Several years ago, I decided it was time to start planning the orchard that I had been wanting. After deciding that avocados could be a viable passive income crop, I went searching for the perfect grafted avocado tree. What I learned was that there are over 500 different varieties of avocados and that much of the decision regarding varieties would be dictated by the soil type, the weather, and the altitude. I also learned that there are two different types of cultivars (A-type or B-type), and the opening times and pollination behaviors of each vary. This is somewhat important because it is best to have some of each type in an orchard, if possible.
Which Variety of Avocado?
Armed with all this knowledge, I started to look for small grafted varieties that were on my list. Luckily for me, I got on the Plant It Hawaii website and realized that some of my choices were not a good fit for North Kohala or were just not available on the Big Island. I emailed Plant It Hawaii, and they happily spent a lot of time with me going over the best varieties for my orchard. After some deliberation, I decided to plant Green Gold, Kahalu’u, Linda, Sharwil, and San Miguel varieties. Unfortunately, with the recent volcanic eruption, many farms were displaced or their crops were damaged or destroyed, which meant I was not going to be able to plant all my trees at once. (This ended up being a blessing in disguise)!
Getting Ready to Plant!
With my baby grafted avocado trees ordered, it was time to make sure the space was going to be ready for them. This meant that my old fencing that successfully kept a cow or two in had to go and new “pig” fencing had to be installed. Pig fencing is not cheap, and my advice to any farmer is to do it right the first time. I knew pigs would tear up my young orchard and the irrigation in no time and leave me with a huge headache. So, up the pig fence went!
As the pig fence was going up, the massive holes for my tiny avocado trees were also being dug. The philosophy behind such large deep holes has everything to do with getting the best nutrients to the roots, giving the roots plenty of deep soil to grow in and therefore grow to be sturdy trees that can withstand North Kohala winds.
Green Golds and Kahalu’u Are Planted!
Once the fence was up and the holes were dug, it was pretty much time to plant the trees. With a good dose of dolomite and fertilizer in the bottom of the holes and some fill, the trees were planted! Within five days of being planted, the Big Island was under a hurricane watch, and the winds that were projected would have taken the avocado trees with them. So cages had to be made in a hurry and installed on every tree.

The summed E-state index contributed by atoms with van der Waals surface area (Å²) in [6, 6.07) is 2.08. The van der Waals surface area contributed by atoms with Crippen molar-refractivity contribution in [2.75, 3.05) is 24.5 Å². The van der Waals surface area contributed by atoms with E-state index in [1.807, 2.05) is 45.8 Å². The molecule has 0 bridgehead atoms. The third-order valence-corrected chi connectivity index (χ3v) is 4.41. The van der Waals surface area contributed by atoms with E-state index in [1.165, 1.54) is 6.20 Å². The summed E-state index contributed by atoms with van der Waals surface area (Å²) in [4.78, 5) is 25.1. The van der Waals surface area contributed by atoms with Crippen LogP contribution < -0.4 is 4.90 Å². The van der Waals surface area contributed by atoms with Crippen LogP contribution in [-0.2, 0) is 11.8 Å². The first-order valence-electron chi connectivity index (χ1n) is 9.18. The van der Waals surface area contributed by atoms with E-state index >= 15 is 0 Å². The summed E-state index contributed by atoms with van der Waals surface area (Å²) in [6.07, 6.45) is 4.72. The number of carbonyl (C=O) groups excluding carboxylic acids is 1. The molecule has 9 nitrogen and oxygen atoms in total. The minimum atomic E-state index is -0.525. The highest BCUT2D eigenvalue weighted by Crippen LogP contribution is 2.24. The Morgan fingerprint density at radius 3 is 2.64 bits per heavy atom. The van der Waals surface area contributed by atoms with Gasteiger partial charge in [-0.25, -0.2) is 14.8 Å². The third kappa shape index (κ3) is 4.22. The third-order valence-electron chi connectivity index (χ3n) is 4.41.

Caging 28 trees quickly was no small task, and I would suggest having the materials ready long before you need them. Ideally, the cages should probably be made before planting the trees. And I will not plant any new trees without having the cages ready. Live and learn!
Besides being destructive to trees, the winds also dry out the soil. So, once the cages were all installed, I had to move quickly to get the irrigation in place. Luckily I had already installed the backflow preventer, which was required by the Department of Water Supply to apply for agricultural water rates. These young trees were going to take a lot of water during the summer months. Eventually, they should not need irrigation if North Kohala gets the rainfall it normally gets. But for now, the irrigation had to be installed.
Luckily for me, irrigation has come a long way since I last dealt with it and the tubing, the valves, and the connectors are fairly simple and straight forward. I had trenching done along all four rows of trees and down one side of my fence so the water line could be installed quickly. We made loops of tubing that were predrilled with irrigation holes and fit over the cages. The only real issue we had was connecting the loop tubing to the main water tubing. We ended up having to go back and redo them using plumbers tape, which seemed to do the trick. Turning the water on to the now very thirsty young trees was a real joy, and finding very few leaks was its own great moment of satisfaction!
The last job that remained was cutting pieces of scrap turf grass into strips and laying them around the cages to help prevent the guinea grass from swallowing up the young trees. This took several full days, and once the strips were in place, it became obvious that we now needed to water them! This issue has not really been solved yet as we are still hauling water to the turf strips since North Kohala has been much drier this fall than usual. Hauling water is a never-ending job, and if I had it to do over again, I would come up with a double tubing system of some sort so that the turf also got watered when the trees did. But I am happy to say that my mini orchard is thriving and I couldn’t be happier. In three to five years, I will hopefully have more avocados than I know what to do with!